SOCIAL STRUCTURE AND SHIFTING AGRICULTURE-THE WHITE MEO.
Technical rept. no. 1, Nov 65-Sep 66,
WILDLIFE MANAGEMENT INST WASHINGTON D C
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The study of a Meo Community in Thailand includes 1 a brief formal structural analysis of enthnographic data 2 a description of the ecological setting in which the community practices shifting agriculture and 3 a discussion of land tenure as a regional problem. The White Meo Hmong Deau constitute a linguistic sub-group of the Meo peoples of the mountain provinces of South China. Large groups of Meo have migrated into Thailand, Laos, and Burma in search of a better environment, usually at elevations above 4,000 feet. The area discussed is a complex of White Meo villages in Chiengmai Province, Thailand. The community study village is Mae Nai. Staple crops are rice, corn, squash and pumpkins. Opium poppies are the traditional cash crop. Peaches introduced as recently as 1962 already have become a viable substitute for opium poppy. The Meo system of land tenure combines features of traditional Indonesian land law, tribal rights, and systems adapted from French, Dutch, and Japanese administration. The conception of the Meo of rights to land is similar to their conception of rights to water and air. Ownership of abandoned or uncultivated lands may be acquired by putting it to use. Rights of ownership can be transferred only with the approval of the tribe or village. This system sometimes has brought the Meo in conflict with government tax policies. Problems have arisen when a migratory, swidden community becomes a semi-permanent agricultural settlement. Author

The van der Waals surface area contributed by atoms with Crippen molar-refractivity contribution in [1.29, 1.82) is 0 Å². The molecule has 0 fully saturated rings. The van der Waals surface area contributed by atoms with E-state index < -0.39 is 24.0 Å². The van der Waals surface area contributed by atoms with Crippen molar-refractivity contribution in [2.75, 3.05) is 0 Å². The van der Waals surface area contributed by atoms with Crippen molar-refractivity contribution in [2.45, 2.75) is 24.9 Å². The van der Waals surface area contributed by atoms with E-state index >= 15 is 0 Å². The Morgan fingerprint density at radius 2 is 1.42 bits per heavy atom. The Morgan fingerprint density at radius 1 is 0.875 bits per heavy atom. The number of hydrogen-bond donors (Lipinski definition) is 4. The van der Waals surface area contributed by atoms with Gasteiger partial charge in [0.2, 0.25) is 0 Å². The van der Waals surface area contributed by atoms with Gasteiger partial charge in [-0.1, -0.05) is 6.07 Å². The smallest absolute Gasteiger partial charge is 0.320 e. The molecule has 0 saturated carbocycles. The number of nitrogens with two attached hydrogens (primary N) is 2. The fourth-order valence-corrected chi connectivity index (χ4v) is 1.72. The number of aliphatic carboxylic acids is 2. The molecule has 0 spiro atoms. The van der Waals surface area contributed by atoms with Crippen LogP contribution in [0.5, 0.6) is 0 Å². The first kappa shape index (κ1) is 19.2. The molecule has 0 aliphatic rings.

- Sociology and Law